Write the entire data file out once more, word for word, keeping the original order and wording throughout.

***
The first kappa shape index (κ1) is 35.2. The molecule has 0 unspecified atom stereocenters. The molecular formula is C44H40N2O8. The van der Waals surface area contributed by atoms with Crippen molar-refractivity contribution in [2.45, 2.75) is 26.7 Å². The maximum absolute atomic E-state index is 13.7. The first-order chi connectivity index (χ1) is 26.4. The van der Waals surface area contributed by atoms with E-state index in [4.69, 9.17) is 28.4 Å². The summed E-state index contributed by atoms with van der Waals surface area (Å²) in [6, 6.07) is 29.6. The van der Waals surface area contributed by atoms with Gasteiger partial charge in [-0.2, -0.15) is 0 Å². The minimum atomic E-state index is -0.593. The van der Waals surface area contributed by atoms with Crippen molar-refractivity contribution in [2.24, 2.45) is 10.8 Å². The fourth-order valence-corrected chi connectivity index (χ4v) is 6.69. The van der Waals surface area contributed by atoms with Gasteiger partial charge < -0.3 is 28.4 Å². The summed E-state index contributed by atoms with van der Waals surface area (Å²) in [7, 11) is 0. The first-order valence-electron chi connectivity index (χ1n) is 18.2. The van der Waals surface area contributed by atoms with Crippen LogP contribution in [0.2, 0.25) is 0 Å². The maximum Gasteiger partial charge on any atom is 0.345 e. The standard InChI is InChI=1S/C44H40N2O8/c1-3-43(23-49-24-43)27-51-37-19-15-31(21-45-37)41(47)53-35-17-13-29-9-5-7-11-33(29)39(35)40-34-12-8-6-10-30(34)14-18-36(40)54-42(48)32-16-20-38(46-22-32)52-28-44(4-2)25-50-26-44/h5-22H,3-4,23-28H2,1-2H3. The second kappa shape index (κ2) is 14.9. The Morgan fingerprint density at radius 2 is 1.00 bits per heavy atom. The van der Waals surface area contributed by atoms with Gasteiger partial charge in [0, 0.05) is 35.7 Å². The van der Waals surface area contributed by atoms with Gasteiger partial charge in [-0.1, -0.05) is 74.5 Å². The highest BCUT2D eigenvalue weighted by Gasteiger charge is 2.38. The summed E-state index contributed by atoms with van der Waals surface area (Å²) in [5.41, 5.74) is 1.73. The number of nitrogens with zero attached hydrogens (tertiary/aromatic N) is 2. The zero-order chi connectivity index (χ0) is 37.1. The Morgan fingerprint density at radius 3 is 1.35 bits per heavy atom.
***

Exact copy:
The first kappa shape index (κ1) is 35.2. The molecule has 0 unspecified atom stereocenters. The molecular formula is C44H40N2O8. The van der Waals surface area contributed by atoms with Crippen molar-refractivity contribution in [2.45, 2.75) is 26.7 Å². The maximum absolute atomic E-state index is 13.7. The first-order chi connectivity index (χ1) is 26.4. The van der Waals surface area contributed by atoms with E-state index in [4.69, 9.17) is 28.4 Å². The summed E-state index contributed by atoms with van der Waals surface area (Å²) in [6, 6.07) is 29.6. The van der Waals surface area contributed by atoms with Gasteiger partial charge in [-0.2, -0.15) is 0 Å². The minimum atomic E-state index is -0.593. The van der Waals surface area contributed by atoms with Crippen molar-refractivity contribution in [2.24, 2.45) is 10.8 Å². The fourth-order valence-corrected chi connectivity index (χ4v) is 6.69. The van der Waals surface area contributed by atoms with Gasteiger partial charge < -0.3 is 28.4 Å². The summed E-state index contributed by atoms with van der Waals surface area (Å²) in [7, 11) is 0. The first-order valence-electron chi connectivity index (χ1n) is 18.2. The van der Waals surface area contributed by atoms with Crippen LogP contribution in [0.2, 0.25) is 0 Å². The maximum Gasteiger partial charge on any atom is 0.345 e. The standard InChI is InChI=1S/C44H40N2O8/c1-3-43(23-49-24-43)27-51-37-19-15-31(21-45-37)41(47)53-35-17-13-29-9-5-7-11-33(29)39(35)40-34-12-8-6-10-30(34)14-18-36(40)54-42(48)32-16-20-38(46-22-32)52-28-44(4-2)25-50-26-44/h5-22H,3-4,23-28H2,1-2H3. The second kappa shape index (κ2) is 14.9. The Morgan fingerprint density at radius 2 is 1.00 bits per heavy atom. The van der Waals surface area contributed by atoms with Gasteiger partial charge in [0, 0.05) is 35.7 Å². The van der Waals surface area contributed by atoms with Gasteiger partial charge in [-0.1, -0.05) is 74.5 Å². The highest BCUT2D eigenvalue weighted by Gasteiger charge is 2.38. The summed E-state index contributed by atoms with van der Waals surface area (Å²) in [5.41, 5.74) is 1.73. The number of nitrogens with zero attached hydrogens (tertiary/aromatic N) is 2. The zero-order chi connectivity index (χ0) is 37.1. The Morgan fingerprint density at radius 3 is 1.35 bits per heavy atom.